effectiveness as lawyer and statesman. He often told this story at his own expense. He was an enthusiastic sportsman, in a day of flint-lock guns and black powder. Before reloading such weapons it was usually necessary to apply the lips to the muzzle to blow the smoke fron the barrel, and after such a process Webster, in his rough clothes, looked like some terrible highwayman, for his face was dark and swarthy anyhow. Once, accidentally, he sprinkled a stranger with shot. Frightened at what he had done, he walked towards his victim and said: "My dear
sir, I am very sorry. Did I shoot you?" "Yes" said the other, staring into the grimy face, and not recognizing it, “and judging by your looks, you have done that sort of thing before." Then both laughed outright.
Lincoln is another historic illustration of the power of humor to preserve temperamental equipoise. In him, so far as one can understand the subjective in man, there was a constant warring with a tendency to sad reflection. No publicist ever had a more concentrated and superb sense of responsibility than he. Had he not had the gift of seeing a joke, which always postponed in his mind the idea of disaster, replacing it with hope, it is at least a matter of fair conjecture whether he could have borne his burdens as he did and have communicated so true a confidence to the people. As is well known, he was constantly importuned and criticized by members of Congress and others. In the darkest days of the war, when many of the nation's legislators were violently dissatisfied with his administration, Ben Wade went to the White House and said: "Mr. President, I've come to tell you your government is going straight to hell! You're within a mile of it now." A smile wrinkled Lincoln's long, sad face as he answered, "Well, Senator, I believe that's the distance from here to the Capitol." Another time, before he be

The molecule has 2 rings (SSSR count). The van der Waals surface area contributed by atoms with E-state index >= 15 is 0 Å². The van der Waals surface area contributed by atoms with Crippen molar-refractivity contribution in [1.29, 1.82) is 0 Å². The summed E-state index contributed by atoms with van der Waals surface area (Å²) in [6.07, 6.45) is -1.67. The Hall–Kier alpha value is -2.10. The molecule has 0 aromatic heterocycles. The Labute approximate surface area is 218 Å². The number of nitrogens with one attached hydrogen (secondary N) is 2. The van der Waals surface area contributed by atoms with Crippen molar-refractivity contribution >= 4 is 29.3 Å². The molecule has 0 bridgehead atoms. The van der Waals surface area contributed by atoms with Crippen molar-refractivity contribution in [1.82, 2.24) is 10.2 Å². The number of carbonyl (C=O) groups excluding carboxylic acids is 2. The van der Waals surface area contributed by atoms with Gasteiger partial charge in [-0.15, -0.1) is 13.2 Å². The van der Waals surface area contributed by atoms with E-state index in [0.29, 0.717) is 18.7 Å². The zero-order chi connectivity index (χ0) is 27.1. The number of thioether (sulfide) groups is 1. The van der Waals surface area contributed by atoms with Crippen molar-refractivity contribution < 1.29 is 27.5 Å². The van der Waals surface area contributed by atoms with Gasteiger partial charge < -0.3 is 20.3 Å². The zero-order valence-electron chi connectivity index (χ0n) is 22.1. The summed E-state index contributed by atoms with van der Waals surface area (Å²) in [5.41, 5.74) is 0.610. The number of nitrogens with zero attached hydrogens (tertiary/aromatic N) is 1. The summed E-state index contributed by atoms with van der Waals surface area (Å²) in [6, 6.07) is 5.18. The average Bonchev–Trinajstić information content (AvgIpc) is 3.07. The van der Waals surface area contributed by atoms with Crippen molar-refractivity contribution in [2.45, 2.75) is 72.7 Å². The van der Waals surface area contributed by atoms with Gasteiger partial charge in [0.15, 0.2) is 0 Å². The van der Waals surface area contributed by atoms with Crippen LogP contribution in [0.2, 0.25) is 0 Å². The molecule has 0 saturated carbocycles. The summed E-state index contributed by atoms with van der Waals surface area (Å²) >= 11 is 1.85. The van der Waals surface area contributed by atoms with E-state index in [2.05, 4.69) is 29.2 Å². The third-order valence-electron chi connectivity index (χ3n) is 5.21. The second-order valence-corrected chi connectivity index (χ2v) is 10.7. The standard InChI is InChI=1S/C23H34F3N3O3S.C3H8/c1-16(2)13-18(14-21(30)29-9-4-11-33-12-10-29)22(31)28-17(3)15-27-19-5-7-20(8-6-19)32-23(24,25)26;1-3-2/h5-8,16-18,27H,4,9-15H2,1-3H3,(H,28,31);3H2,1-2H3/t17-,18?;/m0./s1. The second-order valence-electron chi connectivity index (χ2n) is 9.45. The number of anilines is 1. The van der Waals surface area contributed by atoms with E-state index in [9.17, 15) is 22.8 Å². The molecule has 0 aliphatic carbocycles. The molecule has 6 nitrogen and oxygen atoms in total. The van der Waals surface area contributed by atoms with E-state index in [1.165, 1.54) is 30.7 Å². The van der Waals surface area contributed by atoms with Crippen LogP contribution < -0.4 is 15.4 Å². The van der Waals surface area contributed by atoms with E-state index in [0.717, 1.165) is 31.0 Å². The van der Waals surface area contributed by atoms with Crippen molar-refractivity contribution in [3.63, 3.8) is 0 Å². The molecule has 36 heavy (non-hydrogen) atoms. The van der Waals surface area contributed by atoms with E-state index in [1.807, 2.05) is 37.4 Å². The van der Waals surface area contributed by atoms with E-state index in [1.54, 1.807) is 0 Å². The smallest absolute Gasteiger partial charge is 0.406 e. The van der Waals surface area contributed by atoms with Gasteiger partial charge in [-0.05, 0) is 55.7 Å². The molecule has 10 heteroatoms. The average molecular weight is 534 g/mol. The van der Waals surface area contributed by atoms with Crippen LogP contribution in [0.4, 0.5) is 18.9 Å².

came President, he was pleading before the Supreme Court of Illinois, and in the course of the argument, read from a reported case some strong points in his favor. But he read too far, and, before he became aware of it, plunged into an authority against his case. Pausing a moment, he drew up his shoulders in a comical way, and half laughing, continual: "There, there, may it please the Court, I reckon I've scratched up a snake, but, as I'm in for it, I guess I'll read it through"; and then, in his own inimitable way, went on and won his case, convincing the Court that "it wasn't much of a snake, after all."
Apropos of the courtroom, what a dreary place in would be, with rancor all too often dominating the proceedings, were it not for the jest which creeps in now and then to clear the atmosphere. The story of Lincoln suggests one concerning Dunning, afterwards Lord Ashburton, and Scott, afterwards the even more famous Lord Eldon. Dunning, at the time in question, was already one of the greatest lawyers that George III had in his dominions; a man of middle age, turning gray at the temples and of marked idiosyncrasies, among these being the habits of coughing and spitting at almost every word when under the stress of strong emotion. Eldon was quite young, only recently, indeed, admitted to the bar. He was engaged as junior with Dunning in a case before the King's Bench, and as his senior unfolded the argument, it became apparent he was reasoning powerfully against their client. As soon as Eldon was convinced that Dunning was laboring under a mistake as to the side retaining him, he touched his arm and whispered a warning. Immediately there were loud sputterings and gurglings, and rough, rude reprimands for not having sooner set the speaker right, all of which were unmistakably heard by the presiding justice, who, taking in the situation and knowing well the peculiarities of his man, looked down from the bench with that bland smile which a judge always wears when he sees a joke at the expense of the bar. "Go on Mr. Dunning," said he. Dunning met the smile with a somewhat shamefaced grin, but at once proceeded to say that what he had addressed to the court was all that could be stated in opposition to his client, and that he had put the case against him as unfavorably as possible in order that the